This is compatible with the regional incentive campaign launched by the Australian government to promote increasing migration to Australia’s regional districts. If you meet the requirements listed above, you can also be qualified for a second subclass 485 visa under the Post-Study Work stream.
3.Partner Skills – Maximum 10 Points
If the applicant’s de facto partner or spouse meets specified age, educational, occupational, and English language requirements, they are eligible to receive an additional five points. The primary applicant’s spouse must meet the requirements in order to receive the full 10 points:
- be under 45 years of age at time of invitation to apply;
- hold a suitable skills assessment from the relevant skills assessing authority for their nominated occupation;
- provide evidence of at least competent English demonstrated through either an IELTS, PTE, TOEFL, OET or Cambridge test or a valid passport from an eligible country; and
- hold an eligible occupation.
The principal applicant’s partner must work in a field that is listed on one of the Regional Occupation Lists, the Short-Term Skilled Occupations Lists, or the Medium and Long-Term Strategic Skills Lists. The list of required occupations will vary depending on the specific visa subclass.
The principal applicant’s partner may work in any of the three occupations on the aforementioned three lists for the subclass 491 (State Supported) visa. The subclass 189 (Independent) and subclass 491 (Family Sponsored) visas demand that the primary applicant’s partner have an occupation on the MLTSSL, while the subclass 190 permits either an occupation on the STSOL or the MLTSSL.
There are numerous ways for applicants to increase their GSM Program points in order to submit a more competitive EOI and win an invitation from the State Government that is nominating them. Please get in touch with our licensed migration agents and immigration lawyers to learn more about your options and to receive assistance in maximizing your chances of receiving an invitation.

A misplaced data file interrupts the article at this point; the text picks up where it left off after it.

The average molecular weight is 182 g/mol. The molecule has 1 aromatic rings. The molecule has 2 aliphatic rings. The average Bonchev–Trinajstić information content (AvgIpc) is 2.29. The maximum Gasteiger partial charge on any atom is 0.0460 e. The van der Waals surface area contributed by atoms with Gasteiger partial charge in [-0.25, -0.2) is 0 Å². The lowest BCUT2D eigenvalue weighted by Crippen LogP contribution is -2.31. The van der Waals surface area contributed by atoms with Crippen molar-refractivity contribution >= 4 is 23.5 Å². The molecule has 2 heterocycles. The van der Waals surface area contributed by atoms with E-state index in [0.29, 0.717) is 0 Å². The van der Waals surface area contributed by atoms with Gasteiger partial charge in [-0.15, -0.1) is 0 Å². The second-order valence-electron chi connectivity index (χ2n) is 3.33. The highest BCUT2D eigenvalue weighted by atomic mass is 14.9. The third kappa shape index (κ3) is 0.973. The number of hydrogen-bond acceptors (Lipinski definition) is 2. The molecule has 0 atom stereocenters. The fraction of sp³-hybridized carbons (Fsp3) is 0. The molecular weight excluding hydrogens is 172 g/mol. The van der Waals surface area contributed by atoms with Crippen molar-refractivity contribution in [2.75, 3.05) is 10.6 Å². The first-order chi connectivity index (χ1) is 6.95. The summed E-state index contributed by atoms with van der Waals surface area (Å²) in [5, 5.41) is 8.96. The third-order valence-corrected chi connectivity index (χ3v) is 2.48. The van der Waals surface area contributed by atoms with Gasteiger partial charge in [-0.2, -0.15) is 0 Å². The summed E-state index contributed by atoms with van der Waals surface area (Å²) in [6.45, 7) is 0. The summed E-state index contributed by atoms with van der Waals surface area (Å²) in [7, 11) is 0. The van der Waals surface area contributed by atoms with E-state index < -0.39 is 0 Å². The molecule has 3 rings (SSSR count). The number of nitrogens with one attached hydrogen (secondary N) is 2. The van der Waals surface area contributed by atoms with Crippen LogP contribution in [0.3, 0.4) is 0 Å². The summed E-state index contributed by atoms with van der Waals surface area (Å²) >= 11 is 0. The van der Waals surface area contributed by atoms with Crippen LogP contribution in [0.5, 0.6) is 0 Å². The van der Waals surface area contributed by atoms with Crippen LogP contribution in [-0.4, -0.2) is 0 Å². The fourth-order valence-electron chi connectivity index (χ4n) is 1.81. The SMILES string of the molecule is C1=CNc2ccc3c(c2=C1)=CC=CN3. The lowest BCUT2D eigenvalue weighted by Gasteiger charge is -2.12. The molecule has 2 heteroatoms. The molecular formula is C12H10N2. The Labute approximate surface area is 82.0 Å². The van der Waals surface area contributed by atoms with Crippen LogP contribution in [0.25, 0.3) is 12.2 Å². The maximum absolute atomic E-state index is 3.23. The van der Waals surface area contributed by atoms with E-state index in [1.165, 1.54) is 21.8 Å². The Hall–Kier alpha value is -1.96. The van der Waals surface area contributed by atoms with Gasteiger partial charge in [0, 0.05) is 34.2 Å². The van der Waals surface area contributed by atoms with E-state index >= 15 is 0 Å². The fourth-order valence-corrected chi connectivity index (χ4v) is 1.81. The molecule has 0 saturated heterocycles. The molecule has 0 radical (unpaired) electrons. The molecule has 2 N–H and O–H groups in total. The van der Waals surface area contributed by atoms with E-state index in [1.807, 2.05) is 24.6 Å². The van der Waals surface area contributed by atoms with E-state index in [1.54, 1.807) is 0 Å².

We will look into your choices for a visa and secure your application. As part of our services, we will determine whether your application for a partner visa is eligible, assist you in leaving an abusive relationship, and give you thorough guidance on your chances of success.
|at least 18 but less than 25 years||25|
|at least 25 but less than 33 years||30|
|at least 33 but less than 40 years||25|
|at least 40 but less than 45 years||15|
English language skills
Skilled employment experience
Overseas skilled employment – (outside Australia)
|Number of years||Points|
|Less than 3 years||0|
|At least 3 but less than 5 years||5|
|At least 5 but less than 8 years||10|
|At least 8 years||15|
|A Doctorate from an Australian educational institution or a Doctorate from another educational institution, that is of a recognised standard.||20|
|At least a Bachelor degree from an Australian educational institution or at least a Bachelor qualification, from another educational institution, that is of a recognised standard.||15|
|A diploma or trade qualification from an Australian educational institution.||10|
|Attained a qualification or award recognised by the relevant assessing authority for your nominated skilled occupation as being suitable for that occupation||10|